A winning team is easy to spot — it’s something about the way they get along with each other, the swagger they carry and the way they go about their business. But you can also spot a team that isn’t winning much. There’s bickering and infighting, dissatisfaction is everywhere, and most people are just surviving, out for themselves.
It’s a leader’s job to turn that around. Here are 10 things we can put into practice to keep our winning teams winning and turn around those teams in a decline.
- Get alignment. You, as the leader, need to make sure everyone on the team has goals that are aligned with the organization’s. Communicating any change for the organization’s directional course, focus, or priorities is also something you need to be able to articulate and communicate quickly and clearly. Monitor progress and make sure everyone arrives at the same place at the same time.
- Conduct employee performance reviews more than annually. Yes, some people still do them once per year, and some people do them, uh, never. But more frequent review sessions give the team member a chance to talk about what they’re doing well, gaps in performance, competency improvements, and so on. It also allows the leader some teaching moments with lower performers, giving them more chances to improve their skills and help the team.
- Provide ongoing feedback to maximize performance. Giving feedback is the one skill every leader needs to improve. It’s not something we do well. Giving feedback should happen daily, with plenty of interaction. Waiting to give feedback — even in more frequent performance reviews — is not enough. Feedback needs to happen in real-time “game situations” to let the team member know you’re listening, watching, and helping them get better.
- Invest in performance improvement and development. Yes, here’s my plug for people development. It’s like taking the right supplements with your diet; it helps in ways you cannot imagine before you try it. Investing in people development will help improve performance, increase awareness, build trust, and reinforce confidence.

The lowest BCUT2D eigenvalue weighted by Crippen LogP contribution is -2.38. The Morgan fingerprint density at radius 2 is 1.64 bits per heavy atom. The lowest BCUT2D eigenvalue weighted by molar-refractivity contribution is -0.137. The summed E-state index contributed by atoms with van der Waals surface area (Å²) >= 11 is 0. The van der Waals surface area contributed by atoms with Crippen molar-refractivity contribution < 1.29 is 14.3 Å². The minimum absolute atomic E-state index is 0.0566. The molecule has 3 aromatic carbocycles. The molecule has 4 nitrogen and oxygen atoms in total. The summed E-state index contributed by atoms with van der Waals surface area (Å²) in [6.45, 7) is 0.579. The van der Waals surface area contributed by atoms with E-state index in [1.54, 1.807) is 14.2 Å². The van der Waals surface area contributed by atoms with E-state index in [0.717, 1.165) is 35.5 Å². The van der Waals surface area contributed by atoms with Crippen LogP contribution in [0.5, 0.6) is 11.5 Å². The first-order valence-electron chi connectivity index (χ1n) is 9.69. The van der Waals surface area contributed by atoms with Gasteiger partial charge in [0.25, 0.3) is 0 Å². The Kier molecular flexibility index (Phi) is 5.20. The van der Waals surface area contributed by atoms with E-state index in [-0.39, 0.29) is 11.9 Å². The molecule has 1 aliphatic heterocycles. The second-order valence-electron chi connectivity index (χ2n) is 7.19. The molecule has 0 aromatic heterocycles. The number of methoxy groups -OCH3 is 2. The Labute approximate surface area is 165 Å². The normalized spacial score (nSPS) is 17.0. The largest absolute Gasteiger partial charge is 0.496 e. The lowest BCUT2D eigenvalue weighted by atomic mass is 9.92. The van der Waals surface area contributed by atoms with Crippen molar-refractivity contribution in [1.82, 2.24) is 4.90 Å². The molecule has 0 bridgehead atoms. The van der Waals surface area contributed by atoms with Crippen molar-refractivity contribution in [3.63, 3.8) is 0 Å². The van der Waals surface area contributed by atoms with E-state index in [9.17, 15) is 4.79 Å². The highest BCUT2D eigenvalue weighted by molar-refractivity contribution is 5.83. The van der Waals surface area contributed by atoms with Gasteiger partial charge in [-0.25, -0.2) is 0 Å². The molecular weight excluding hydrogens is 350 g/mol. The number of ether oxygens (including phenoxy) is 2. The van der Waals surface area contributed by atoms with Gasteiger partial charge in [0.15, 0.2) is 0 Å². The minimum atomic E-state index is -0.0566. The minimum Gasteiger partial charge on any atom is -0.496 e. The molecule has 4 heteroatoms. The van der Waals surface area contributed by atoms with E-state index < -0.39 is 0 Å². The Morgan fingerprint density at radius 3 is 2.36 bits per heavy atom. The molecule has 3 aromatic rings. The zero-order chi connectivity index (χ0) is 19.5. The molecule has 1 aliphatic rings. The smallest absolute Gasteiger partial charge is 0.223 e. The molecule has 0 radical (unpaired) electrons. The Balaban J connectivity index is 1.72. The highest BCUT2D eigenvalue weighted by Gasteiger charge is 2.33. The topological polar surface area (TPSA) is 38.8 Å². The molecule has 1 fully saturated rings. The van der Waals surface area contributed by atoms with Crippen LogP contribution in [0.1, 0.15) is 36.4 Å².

- Identify and reward high performing employees. If you don’t clearly identify and reward someone who’s hitting the mark or going past it, what’s the incentive to grow? Also, knowing and being able to clearly identify who your high performing team members are is critical. These are the performers you can’t afford to lose as long as they’re living out your team values and hitting the marks. If they’re hitting the marks and not living the values, you can’t afford to keep them.
- Have a succession plan. It’s a fact: you will lose people. You must be able to replace critical people at all times. A vacant spot on your team, which represented essential skills, creates a gap that will cripple your organization. Keeping a talent pool freshly stocked and trained is an activity too many leaders avoid.
- Balance effectiveness and efficiency. Endeavor to balance the right things with doing things right — by that I mean make sure that you’re not very efficiently doing the wrong things. Start with making sure you’re doing the right things at the right time, and then focus on doing them as efficiently as possible.
- Tap into your most passionate team members. It’s too easy to forget about the people who consistently make things happen behind the scenes because they care and love what they do. Take the focus off the complainers and critics. Give these balls of energy the opportunity to release their passion.
- Practice amnesia on things you can’t control. Be an example of quickly putting things that are out of your control out of your mind. It’s frustrating for you and drains all the energy out of your team when you continually focus on issues you can’t affect. When something like this comes along, practice telling yourself, “NEXT!”
- Deal with negative people in private. Do not expose the whole team to corrective feedback when just one or two people are the culprits. The rest of your team will know you dealt with it and they will appreciate how you did it. We’re all subject to negativity at times and would like to be dealt with in the same manner: in private, not in public.
Tony Richards is an organizational and executive development expert and CEO of Clear Vision Development Group, a leadership and strategy firm in Columbia, Missouri. He is one of Inc. magazine’s top 100 leadership speakers and thinkers. His firm’s website is www.clearvisiondevelopment.com. Follow Tony on Twitter @tonyrichards4.